There are several holistic treatment options for Herpes. One of the simplest is l-lysine, an amino acid that is inexpensive and readily available at the health food store. It comes in capsules or tablets, usually 500 mg. Capsules are much easier to work with, if you can get them. The dose is 500 mg twice a day for 5 days (total 1,000 mg/day). Lysine has a slightly salty taste, and is easily disguised by mixing with canned cat food or baby food. That seems like a lot--but that's what it takes to work. Once the acute episode is under control, a maintenance dose of 250 mg per day can be given indefinitely.

To relieve irritation and wash viral particles from the eye, you can make a homemade saline solution. Use 1/4 teaspoon of table salt to 1 cup of water (room temperature). Three or four times a day, use a cotton ball to drizzle a small amount saline into the cat's eyes. Make the saline fresh each and every time, because bacteria could grow in the solution between treatments.

There is a human homeopathic formula that works very well, and very quickly, for cats. It's called "The Herpes Formula" by Aeura. Dissolve one tablet in a 1-ounce dropper bottle filled with a mixture of 80% water and 20% vodka (as a preservative), shake well, and give about half a dropperful by mouth once or twice a day. (Do NOT put it in the eyes!) If you make up a 1-ounce batch, it will last several weeks. It may seem a bit expensive up front, but one bottle of The Herpes Formula will provide years of treatment.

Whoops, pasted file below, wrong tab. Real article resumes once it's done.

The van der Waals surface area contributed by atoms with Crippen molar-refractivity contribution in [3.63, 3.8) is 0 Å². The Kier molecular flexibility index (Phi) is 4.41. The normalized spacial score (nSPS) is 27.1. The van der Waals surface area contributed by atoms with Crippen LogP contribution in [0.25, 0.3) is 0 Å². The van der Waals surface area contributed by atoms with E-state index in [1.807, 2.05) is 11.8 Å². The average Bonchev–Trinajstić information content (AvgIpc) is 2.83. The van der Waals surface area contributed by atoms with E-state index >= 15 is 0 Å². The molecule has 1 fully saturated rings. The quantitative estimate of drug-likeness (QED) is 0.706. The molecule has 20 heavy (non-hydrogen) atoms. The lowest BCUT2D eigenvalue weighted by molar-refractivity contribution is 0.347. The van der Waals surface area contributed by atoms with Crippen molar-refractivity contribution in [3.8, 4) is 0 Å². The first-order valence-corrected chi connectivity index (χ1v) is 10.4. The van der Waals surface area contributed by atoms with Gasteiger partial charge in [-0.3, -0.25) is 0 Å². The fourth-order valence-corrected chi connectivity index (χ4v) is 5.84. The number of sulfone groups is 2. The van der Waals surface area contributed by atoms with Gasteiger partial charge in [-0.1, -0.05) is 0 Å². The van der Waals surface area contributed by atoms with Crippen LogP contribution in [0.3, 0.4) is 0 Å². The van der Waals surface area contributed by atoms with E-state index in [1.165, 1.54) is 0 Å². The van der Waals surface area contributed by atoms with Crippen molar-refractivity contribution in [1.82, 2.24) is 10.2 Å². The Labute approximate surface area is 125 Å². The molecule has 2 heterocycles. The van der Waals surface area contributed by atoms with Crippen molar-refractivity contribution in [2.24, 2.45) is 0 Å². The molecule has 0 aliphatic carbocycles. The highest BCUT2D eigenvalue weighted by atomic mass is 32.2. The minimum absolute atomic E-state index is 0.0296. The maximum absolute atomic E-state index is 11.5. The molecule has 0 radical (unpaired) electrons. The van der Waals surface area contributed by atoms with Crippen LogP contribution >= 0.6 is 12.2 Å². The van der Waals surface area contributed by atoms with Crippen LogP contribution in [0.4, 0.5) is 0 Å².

Continue Reading About How to Treat Cat Eye Infections




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San Antonio Texas Pet Scene

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Add a Shelter Cat to Your Family Today

Stray Cat Adoptions of Texas (SCAT)

P.O. Box 700571
San Antonio, Texas 78270
Attn: Denise Duchaine
SCAT runs weekend cat adoption centers at several PetSmart locations in San Antonio.

San Antonio Feral Cat Coalition

San Antonio Feral Cat Coalition
San Antonio Feral Cat Coalition is organized to promote Trap-Neuter-Return (TNR) and public education of feral cat issues in the San Antonio area.

South Texas Persian Rescue

South Texas Persian Rescue
We are a rescue specializing in rescuing persians, himalayans, exotic shorthairs, and ragdolls. Most of our rescued cats are pulled from shelters. Some are given up by their owners due to family situations, financial situations, or a behavioral problem the cat is having. All cats are treated for any existing medical condition(s); they are spayed/neutered, FIV/FELV tested, and given all necessary immunizations before adoption; and any behavioral problem(s) the cat may have is addressed and resolved. All of our foster kitties are housed in actual homes with foster parents - so they get used to being in a home environment.

The Humane Society / SPCA of Bexar County